Payment for order flow (PFOF) and why it matters to investors

If you wanted to trade stocks before 2013, you would have had to pay commissions to a brokerage firm. Fast forward to today, and nearly every major brokerage firm on Wall Street offers commission-free trading.

What happened? How do these brokerages stay in business if they aren’t charging clients to trade?

Many brokerages discovered a feature called the payment for order flow. And while you might not be paying your broker-dealer to execute your deal, it turns out the brokerage firm is getting paid. This process has caused a bit of controversy in recent years, which is why some brokers like have opted out of the PFOF business model.

Table of Contents:

  1. What is payment for order flow?
  2. Key takeaways
  3. Understanding the PFOF meaning
  4. How payment for order flow works
  5. Criticisms of payment for order flow
  6. Why Public doesn’t use PFOF
  7. Should you choose an investment app that sells your orders?
  8. How PFOF impacts investors
  9. Frequently asked questions about PFOF

What is payment for order flow?

Payment for order flow (PFOF)is compensation that broker-dealers receive in exchange for placing trades with market makers and electronic communication networks, which aim to execute trades for a slight profit.

When a brokerage receives a stock market order, they manage the deal through a clearing firm, which routes orders. The clearing firm is responsible for making sure everything goes smoothly between the brokerage, market maker, and exchange.

The market makers executive the trade, and gives the brokerage a tiny portion of the trade value as a way to thank the brokerage for sending business their way.

Key takeaways

  • Payment for order flow is when brokerage firms receive compensation in exchange for routing orders with market makers.
  • These market makers make money on the difference between the bid price and ask price, which means investors may not be getting the best deal possible.
  • Many zero-trading commission trading platforms use PFOF as a way to make money but may not have the investor’s best interest in mind.
  • Public has moved away from accepting PFOF, instead choosing to implement an optional tipping feature. We believe this transparency between broker and investor will bring us one step closer to our mission to open the stock market to everyone.

Understanding the PFOF meaning

One of the stock market myths is that commission free trades are actually free. PFOF is a common practice among options trading and is becoming more common with stock exchange trades. It’s a concept that retail investors often aren’t aware of but many commission-free stock brokers use PFOF. Public, however, has chosen not to accept PFOF, giving its community the option to tip instead.

The process of PFOF was founded by Bernie Madoff of Ponzi scheme infamy, but his profit-incentivized method had nothing to do with his investment scandal.

According to Bloomberg columnist Matt Levine, there are generally two types of PFOF – the Good Model and the Bad Model.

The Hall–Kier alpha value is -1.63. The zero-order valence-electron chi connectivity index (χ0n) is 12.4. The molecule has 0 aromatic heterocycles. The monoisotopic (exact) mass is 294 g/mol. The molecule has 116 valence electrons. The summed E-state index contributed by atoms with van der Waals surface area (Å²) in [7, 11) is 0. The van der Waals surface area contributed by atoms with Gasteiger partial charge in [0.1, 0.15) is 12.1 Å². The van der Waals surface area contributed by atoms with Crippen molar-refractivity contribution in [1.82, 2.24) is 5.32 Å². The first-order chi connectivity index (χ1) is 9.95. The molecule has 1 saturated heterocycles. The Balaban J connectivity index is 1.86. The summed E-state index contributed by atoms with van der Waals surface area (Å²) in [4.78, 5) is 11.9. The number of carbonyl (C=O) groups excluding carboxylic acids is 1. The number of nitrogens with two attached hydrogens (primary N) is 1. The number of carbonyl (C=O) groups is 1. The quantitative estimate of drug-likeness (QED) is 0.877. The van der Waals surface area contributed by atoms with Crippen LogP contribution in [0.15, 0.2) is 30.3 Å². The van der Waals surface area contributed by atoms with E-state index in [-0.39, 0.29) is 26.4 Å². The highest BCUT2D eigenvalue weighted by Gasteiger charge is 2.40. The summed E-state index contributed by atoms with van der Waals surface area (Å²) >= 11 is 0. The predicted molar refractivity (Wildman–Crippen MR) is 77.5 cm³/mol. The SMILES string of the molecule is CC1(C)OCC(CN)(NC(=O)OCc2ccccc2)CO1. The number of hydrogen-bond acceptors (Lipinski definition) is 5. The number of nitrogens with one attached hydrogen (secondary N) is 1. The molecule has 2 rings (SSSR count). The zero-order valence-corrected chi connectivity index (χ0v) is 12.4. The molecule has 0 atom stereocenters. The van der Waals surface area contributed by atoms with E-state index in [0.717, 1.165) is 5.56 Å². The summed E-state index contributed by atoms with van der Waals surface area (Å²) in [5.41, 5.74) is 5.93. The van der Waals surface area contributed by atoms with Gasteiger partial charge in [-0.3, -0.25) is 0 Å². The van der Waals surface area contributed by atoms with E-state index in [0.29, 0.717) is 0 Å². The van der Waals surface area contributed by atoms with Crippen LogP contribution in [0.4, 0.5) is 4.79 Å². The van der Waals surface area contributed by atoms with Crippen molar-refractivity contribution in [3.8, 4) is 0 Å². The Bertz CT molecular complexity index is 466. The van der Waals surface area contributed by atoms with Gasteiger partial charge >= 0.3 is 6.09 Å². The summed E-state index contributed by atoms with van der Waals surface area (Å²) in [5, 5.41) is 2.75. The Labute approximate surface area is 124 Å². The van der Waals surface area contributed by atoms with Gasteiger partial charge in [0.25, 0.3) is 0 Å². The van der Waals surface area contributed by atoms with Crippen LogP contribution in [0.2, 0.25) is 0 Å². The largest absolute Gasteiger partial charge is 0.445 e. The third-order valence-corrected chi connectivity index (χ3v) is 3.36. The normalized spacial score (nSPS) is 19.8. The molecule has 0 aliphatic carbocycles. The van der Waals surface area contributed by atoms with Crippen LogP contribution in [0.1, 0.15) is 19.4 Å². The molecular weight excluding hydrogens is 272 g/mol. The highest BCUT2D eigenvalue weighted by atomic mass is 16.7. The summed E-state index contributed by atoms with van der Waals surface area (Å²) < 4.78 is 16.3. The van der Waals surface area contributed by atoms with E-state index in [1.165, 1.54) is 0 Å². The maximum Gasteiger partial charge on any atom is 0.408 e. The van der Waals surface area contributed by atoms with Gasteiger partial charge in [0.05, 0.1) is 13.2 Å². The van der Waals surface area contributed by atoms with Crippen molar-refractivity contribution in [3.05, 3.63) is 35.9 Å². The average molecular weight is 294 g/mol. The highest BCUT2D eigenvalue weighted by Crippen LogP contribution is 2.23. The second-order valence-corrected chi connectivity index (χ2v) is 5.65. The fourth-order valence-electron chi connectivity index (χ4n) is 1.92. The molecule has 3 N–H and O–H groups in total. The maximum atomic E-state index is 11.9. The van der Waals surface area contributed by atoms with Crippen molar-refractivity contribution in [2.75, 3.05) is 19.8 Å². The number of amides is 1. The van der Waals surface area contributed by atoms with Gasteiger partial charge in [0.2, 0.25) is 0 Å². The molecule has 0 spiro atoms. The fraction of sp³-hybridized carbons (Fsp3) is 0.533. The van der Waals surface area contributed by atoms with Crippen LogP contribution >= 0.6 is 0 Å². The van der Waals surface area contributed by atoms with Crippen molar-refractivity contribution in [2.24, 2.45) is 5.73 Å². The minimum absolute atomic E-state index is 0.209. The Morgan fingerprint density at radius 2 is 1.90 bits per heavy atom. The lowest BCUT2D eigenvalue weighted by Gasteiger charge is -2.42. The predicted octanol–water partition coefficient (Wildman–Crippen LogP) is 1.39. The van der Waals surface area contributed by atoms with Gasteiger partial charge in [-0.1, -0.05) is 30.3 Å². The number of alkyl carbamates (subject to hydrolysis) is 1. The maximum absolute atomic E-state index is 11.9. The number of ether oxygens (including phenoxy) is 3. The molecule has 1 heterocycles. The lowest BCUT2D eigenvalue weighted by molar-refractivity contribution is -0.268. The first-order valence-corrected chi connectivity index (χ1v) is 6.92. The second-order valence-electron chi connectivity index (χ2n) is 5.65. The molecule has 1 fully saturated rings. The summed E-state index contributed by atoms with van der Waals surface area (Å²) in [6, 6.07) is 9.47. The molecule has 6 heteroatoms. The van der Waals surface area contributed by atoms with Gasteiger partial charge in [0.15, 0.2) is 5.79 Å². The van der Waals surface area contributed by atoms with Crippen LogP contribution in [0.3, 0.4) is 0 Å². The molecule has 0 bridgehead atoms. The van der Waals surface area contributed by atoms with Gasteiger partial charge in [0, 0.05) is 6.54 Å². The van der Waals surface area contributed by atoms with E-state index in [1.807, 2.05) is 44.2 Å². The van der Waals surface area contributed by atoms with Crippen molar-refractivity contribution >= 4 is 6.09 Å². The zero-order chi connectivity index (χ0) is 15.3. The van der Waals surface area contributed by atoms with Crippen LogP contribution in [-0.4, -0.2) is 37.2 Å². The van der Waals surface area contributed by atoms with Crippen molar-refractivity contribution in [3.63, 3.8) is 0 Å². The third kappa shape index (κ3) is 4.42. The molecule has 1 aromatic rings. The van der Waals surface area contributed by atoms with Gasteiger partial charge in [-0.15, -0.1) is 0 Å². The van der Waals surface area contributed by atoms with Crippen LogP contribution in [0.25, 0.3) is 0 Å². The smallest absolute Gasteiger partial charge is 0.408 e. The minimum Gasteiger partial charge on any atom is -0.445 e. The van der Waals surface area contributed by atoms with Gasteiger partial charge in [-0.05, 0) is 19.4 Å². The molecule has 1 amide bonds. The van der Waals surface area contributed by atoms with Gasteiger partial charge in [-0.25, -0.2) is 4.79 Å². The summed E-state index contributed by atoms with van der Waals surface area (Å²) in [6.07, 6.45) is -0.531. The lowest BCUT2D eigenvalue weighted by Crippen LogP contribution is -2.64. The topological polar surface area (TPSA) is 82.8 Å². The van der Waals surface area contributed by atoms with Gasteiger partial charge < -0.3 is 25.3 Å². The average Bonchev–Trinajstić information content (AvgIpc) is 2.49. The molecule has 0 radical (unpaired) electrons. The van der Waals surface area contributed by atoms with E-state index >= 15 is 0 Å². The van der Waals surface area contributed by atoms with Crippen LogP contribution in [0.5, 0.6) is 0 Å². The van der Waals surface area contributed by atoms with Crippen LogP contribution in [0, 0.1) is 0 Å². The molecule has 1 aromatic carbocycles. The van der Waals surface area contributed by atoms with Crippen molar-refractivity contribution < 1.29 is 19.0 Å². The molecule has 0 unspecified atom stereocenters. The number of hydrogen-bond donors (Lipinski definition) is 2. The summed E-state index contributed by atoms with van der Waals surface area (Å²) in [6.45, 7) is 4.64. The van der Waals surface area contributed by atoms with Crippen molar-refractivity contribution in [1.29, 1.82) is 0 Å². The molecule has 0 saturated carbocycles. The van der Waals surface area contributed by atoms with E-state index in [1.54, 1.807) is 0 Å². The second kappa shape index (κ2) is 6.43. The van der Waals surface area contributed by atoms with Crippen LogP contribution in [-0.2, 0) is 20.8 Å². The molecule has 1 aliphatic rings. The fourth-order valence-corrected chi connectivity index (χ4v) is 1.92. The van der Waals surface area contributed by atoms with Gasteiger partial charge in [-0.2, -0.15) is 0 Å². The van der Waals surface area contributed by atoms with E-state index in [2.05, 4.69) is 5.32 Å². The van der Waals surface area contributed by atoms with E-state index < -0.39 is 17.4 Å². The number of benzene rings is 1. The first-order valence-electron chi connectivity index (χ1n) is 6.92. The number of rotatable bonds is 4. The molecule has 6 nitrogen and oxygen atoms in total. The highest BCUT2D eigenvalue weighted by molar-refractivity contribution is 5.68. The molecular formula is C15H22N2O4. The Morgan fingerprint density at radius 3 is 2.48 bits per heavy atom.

In the Good Model, market makers can get a good deal on a stock and it ends up being a good deal for all involved parties. But with the Bad Model, the market makers don’t get investors the best deal but get a somewhat okay deal. It’s because of this later model that investors are taking a harder look at PFOF rather than taking it at face value and questioning whether it presents a price improvement or is a conflict of interest.

How payment for order flow works?

Online brokers with zero-commission trading tend to attract a wide array of investors. It takes a level of responsibility off of the retail customer, allowing them to learn as they go and make decisions based on the stock market’s performance, not broker fees.

However, PFOF is part of the business model of most commission-free brokers although Public has chosen not to accept PFOF.

PFOF is used to transfer some of the trading profits from the market makers back to the brokers. The ultimate purpose of PFOF is for liquidity, not necessarily to profit off client orders.

In fact, the U.S. Securities and Exchange Commission (SEC) requires broker-dealers to disclose their PFOF practice in an attempt to ensure investor confidence.

Payment for order flow example

To fully understand PFOF, you need to understand how the bid-ask spread works. This is a bracket, which represents the highest prices buyers are willing to pay, the bid, and the lowest prices sellers are willing to sell, known as the ask price.

For example, let’s say Company A’s stock has a bid price of $98.00 and an ask of $100.00. The spread, or difference between the two, is $2.

An investor decides to buy stock of Company A at $99.00. The broker receives the order and routes it to a market maker, who offers to sell it at $99.00 but first buys it for $98.90 and keeps the $0.10 difference. It might not seem like a lot, but market makers execute many trades a day, so those cents add up.

So while the investor gets the stock of Company A for the price they wanted, it’s not necessarily the best price execution quality. That’s one reason why Public doesn’t use PFOF- to reduce this potential conflict of interest and attempt to get investors better prices.

Criticisms of payment for order flow

Investors ultimately realized there was a fee hidden in their sell order, and it came in the form of a lower market value for the executed share. Brokers would execute trades based on what gave them the highest profit, not what was the best execution value for their clients.